The Modoc Indians of Oregon and California have a myth of Kumush who was an "old man of the ancients"(Kunesh, 1998). Kumush is depicted as a masked being with hands containing eyes with the elements of the shaman and creation linked to him. He descended with his daughter to the underground realm of spirits, and having spent six days and six nights there, decided to return and bring some of the shades with him. He collected the bones in a big basket, and set off, but was balked twice by the long and steep climb out of the netherworld. Every time he fell, the bag opened and the bones leapt out, taking flesh as the spirits whose bones they were, shouting and singing. The third time he shouted angrily to the spirits to remain quiet and he managed the climb out of the underworld, bringing the spirits with him, including those that begot the tribe of the Modocs. Then he finished his arrangement of the world, traveled along the sun's road and built for himself and his daughter a house in the middle of the sky, where they still live today. We see a similar theme in the artwork of present day Kwakwaka'wakw artist Beau Dick in the image of the raven with hands containing eyes as wings. The name of this work is "The Hands of Creation" reminiscent of the creation legend of the Great Raven.

Coming Home

When I saw the Eye in the Hand in my first sandplay, I believed that this image had somehow emerged from the collective unconscious. As I researched this symbol I discovered it existed in the region of my birth and upbringing. I was born in Gadsden, Alabama and my father introduced me to the many artifacts and history of the American Indians of the Southeast throughout my childhood. I had completely forgotten that, as part of that teaching, he had taken me to the Moundville, Alabama excavations at four years of age. I must have seen the motif of the eye in the hand and buried the image in my own unconscious until it reemerged in my sandplay. With the discovery of the sun disc and gorget in this research, I had indeed come home in my process with this symbol of the Mississippian Indian culture.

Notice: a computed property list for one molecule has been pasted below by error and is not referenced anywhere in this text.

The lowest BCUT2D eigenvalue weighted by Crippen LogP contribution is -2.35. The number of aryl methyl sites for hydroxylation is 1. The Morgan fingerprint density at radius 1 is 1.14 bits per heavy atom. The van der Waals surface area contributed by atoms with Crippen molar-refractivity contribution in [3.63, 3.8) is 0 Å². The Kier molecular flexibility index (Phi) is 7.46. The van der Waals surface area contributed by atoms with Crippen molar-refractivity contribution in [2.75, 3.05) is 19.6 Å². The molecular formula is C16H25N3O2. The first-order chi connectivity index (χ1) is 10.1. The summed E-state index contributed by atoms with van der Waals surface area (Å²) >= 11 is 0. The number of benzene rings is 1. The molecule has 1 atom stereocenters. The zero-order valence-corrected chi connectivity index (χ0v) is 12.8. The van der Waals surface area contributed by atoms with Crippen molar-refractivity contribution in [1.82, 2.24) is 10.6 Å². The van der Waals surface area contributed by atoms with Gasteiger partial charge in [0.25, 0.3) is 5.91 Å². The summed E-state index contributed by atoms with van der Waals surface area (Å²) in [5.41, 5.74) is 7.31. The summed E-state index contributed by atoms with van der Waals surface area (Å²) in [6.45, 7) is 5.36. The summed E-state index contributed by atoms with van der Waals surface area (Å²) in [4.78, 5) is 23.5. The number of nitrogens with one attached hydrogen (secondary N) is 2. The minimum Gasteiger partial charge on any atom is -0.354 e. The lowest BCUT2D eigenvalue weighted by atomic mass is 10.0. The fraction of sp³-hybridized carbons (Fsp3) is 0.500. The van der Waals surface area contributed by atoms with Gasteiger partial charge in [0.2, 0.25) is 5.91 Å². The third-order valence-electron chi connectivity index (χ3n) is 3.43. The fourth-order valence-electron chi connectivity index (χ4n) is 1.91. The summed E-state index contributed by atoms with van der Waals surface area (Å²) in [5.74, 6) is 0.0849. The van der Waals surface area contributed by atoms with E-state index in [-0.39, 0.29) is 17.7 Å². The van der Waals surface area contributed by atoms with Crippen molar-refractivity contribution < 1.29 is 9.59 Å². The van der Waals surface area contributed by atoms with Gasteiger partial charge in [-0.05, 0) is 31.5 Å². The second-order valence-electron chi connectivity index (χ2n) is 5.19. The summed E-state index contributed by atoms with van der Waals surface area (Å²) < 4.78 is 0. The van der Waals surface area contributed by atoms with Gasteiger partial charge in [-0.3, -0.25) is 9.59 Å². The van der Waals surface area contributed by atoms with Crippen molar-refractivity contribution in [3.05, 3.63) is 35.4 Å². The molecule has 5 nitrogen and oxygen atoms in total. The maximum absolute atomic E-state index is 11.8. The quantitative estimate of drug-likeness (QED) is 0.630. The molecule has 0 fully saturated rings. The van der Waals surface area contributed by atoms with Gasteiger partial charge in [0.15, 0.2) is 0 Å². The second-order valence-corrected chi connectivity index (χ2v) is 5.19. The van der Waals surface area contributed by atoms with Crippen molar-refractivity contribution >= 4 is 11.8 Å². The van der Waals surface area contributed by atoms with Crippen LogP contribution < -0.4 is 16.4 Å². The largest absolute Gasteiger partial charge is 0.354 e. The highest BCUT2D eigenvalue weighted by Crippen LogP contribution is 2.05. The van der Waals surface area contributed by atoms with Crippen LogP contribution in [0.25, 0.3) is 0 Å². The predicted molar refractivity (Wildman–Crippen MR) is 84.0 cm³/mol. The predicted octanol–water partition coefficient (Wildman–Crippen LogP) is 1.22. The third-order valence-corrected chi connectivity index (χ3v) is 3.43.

According to Walthall (1994), a major change in prehistoric Indian culture began to take place just prior to AD 1000. These Indians had been living in the Middle South for over 10,000 years and the emerging Mississippian culture represented a major transformation. Impressive civic-ceremonial centers were produced in Moundville, Alabama, Etowah in Georgia, Spiro in Oklahoma and Cahokia in Illinois. In terms of influence, ceremonialism, technology, architecture, population density and overall richness, the Mississippian development was unparalleled in prehistoric North America. With the appearance of this culture came distinctive pottery with crushed shell in clay and the construction, on or around a central plaza, of large earthen pyramids which served as platforms for temples, houses of the elite, and council buildings. These Mississippian mounds present the greatest sources of the artifacts of this culture. The mounds served as raised platforms for structures built of timber, mud and thatch. High status burials and human offerings were also at times placed within them. According to Fundaburk and Foreman(1985), there are many similarities between Mexican pyramids and these temple mounds.